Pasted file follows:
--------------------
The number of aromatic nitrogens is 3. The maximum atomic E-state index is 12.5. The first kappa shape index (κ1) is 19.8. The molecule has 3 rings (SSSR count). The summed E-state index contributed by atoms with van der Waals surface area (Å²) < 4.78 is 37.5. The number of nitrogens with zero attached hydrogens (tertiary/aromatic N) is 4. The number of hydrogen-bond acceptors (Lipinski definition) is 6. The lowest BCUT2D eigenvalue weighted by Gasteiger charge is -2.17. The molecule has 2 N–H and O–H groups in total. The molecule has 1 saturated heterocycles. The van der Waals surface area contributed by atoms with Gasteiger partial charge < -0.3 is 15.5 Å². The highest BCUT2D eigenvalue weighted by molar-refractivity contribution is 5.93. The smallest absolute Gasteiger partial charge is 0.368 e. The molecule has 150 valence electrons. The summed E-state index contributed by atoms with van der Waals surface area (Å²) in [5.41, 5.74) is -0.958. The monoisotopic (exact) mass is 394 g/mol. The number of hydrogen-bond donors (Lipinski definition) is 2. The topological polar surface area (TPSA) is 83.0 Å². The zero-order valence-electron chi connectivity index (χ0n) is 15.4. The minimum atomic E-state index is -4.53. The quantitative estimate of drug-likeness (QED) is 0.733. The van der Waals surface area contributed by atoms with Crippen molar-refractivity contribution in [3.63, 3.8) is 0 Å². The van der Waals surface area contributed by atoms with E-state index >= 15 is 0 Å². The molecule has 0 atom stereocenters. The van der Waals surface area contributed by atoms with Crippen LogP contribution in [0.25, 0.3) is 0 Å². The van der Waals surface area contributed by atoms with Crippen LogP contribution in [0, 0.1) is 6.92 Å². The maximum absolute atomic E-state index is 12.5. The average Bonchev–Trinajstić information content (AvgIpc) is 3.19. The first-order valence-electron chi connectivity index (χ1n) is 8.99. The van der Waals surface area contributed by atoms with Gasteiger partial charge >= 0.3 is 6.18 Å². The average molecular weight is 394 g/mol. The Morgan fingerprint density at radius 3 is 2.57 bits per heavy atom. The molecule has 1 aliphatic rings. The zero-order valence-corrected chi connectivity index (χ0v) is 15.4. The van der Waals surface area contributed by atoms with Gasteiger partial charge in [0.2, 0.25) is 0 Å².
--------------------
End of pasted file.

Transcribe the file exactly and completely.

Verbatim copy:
The number of aromatic nitrogens is 3. The maximum atomic E-state index is 12.5. The first kappa shape index (κ1) is 19.8. The molecule has 3 rings (SSSR count). The summed E-state index contributed by atoms with van der Waals surface area (Å²) < 4.78 is 37.5. The number of nitrogens with zero attached hydrogens (tertiary/aromatic N) is 4. The number of hydrogen-bond acceptors (Lipinski definition) is 6. The lowest BCUT2D eigenvalue weighted by Gasteiger charge is -2.17. The molecule has 2 N–H and O–H groups in total. The molecule has 1 saturated heterocycles. The van der Waals surface area contributed by atoms with Gasteiger partial charge < -0.3 is 15.5 Å². The highest BCUT2D eigenvalue weighted by molar-refractivity contribution is 5.93. The smallest absolute Gasteiger partial charge is 0.368 e. The molecule has 150 valence electrons. The summed E-state index contributed by atoms with van der Waals surface area (Å²) in [5.41, 5.74) is -0.958. The monoisotopic (exact) mass is 394 g/mol. The number of hydrogen-bond donors (Lipinski definition) is 2. The topological polar surface area (TPSA) is 83.0 Å². The zero-order valence-electron chi connectivity index (χ0n) is 15.4. The minimum atomic E-state index is -4.53. The quantitative estimate of drug-likeness (QED) is 0.733. The van der Waals surface area contributed by atoms with Crippen molar-refractivity contribution in [3.63, 3.8) is 0 Å². The van der Waals surface area contributed by atoms with E-state index >= 15 is 0 Å². The molecule has 0 atom stereocenters. The van der Waals surface area contributed by atoms with Crippen LogP contribution in [0.25, 0.3) is 0 Å². The van der Waals surface area contributed by atoms with Crippen LogP contribution in [0, 0.1) is 6.92 Å². The maximum absolute atomic E-state index is 12.5. The average Bonchev–Trinajstić information content (AvgIpc) is 3.19. The first-order valence-electron chi connectivity index (χ1n) is 8.99. The van der Waals surface area contributed by atoms with Gasteiger partial charge >= 0.3 is 6.18 Å². The average molecular weight is 394 g/mol. The Morgan fingerprint density at radius 3 is 2.57 bits per heavy atom. The molecule has 1 aliphatic rings. The zero-order valence-corrected chi connectivity index (χ0v) is 15.4. The van der Waals surface area contributed by atoms with Gasteiger partial charge in [0.2, 0.25) is 0 Å².